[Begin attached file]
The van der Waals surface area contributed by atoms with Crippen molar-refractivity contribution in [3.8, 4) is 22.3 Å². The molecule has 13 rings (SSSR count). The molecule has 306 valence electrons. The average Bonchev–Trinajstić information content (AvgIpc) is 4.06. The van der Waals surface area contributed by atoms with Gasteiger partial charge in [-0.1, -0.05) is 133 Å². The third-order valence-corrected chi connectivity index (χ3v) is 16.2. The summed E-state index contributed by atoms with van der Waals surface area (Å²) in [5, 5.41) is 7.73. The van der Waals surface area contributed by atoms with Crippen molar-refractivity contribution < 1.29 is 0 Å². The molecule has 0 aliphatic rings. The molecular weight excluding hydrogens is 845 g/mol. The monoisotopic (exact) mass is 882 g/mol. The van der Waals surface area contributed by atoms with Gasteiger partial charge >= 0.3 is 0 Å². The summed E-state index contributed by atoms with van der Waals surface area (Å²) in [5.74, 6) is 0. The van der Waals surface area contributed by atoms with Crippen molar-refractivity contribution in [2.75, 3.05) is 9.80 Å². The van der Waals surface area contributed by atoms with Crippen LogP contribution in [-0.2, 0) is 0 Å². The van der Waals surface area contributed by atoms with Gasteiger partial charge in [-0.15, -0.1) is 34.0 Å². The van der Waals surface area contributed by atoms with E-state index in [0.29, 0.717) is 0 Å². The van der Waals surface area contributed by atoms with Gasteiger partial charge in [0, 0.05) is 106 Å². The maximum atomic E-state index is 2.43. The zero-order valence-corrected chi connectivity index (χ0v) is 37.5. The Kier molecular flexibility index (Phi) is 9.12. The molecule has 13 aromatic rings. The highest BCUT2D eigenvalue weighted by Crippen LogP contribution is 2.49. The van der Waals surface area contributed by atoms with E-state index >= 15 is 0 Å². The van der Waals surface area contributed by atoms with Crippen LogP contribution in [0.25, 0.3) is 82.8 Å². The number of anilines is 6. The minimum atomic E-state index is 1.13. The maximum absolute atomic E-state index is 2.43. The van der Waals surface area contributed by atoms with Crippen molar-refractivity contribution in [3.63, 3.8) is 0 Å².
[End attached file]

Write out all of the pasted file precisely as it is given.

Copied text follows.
The van der Waals surface area contributed by atoms with Crippen molar-refractivity contribution in [3.8, 4) is 22.3 Å². The molecule has 13 rings (SSSR count). The molecule has 306 valence electrons. The average Bonchev–Trinajstić information content (AvgIpc) is 4.06. The van der Waals surface area contributed by atoms with Gasteiger partial charge in [-0.1, -0.05) is 133 Å². The third-order valence-corrected chi connectivity index (χ3v) is 16.2. The summed E-state index contributed by atoms with van der Waals surface area (Å²) in [5, 5.41) is 7.73. The van der Waals surface area contributed by atoms with Crippen molar-refractivity contribution < 1.29 is 0 Å². The molecule has 0 aliphatic rings. The molecular weight excluding hydrogens is 845 g/mol. The monoisotopic (exact) mass is 882 g/mol. The van der Waals surface area contributed by atoms with Gasteiger partial charge >= 0.3 is 0 Å². The summed E-state index contributed by atoms with van der Waals surface area (Å²) in [5.74, 6) is 0. The van der Waals surface area contributed by atoms with Crippen molar-refractivity contribution in [2.75, 3.05) is 9.80 Å². The van der Waals surface area contributed by atoms with Crippen LogP contribution in [-0.2, 0) is 0 Å². The van der Waals surface area contributed by atoms with Gasteiger partial charge in [-0.15, -0.1) is 34.0 Å². The van der Waals surface area contributed by atoms with E-state index in [0.29, 0.717) is 0 Å². The van der Waals surface area contributed by atoms with Gasteiger partial charge in [0, 0.05) is 106 Å². The maximum atomic E-state index is 2.43. The zero-order valence-corrected chi connectivity index (χ0v) is 37.5. The Kier molecular flexibility index (Phi) is 9.12. The molecule has 13 aromatic rings. The highest BCUT2D eigenvalue weighted by Crippen LogP contribution is 2.49. The van der Waals surface area contributed by atoms with E-state index >= 15 is 0 Å². The van der Waals surface area contributed by atoms with Crippen LogP contribution in [0.25, 0.3) is 82.8 Å². The number of anilines is 6. The minimum atomic E-state index is 1.13. The maximum absolute atomic E-state index is 2.43. The van der Waals surface area contributed by atoms with Crippen molar-refractivity contribution in [3.63, 3.8) is 0 Å².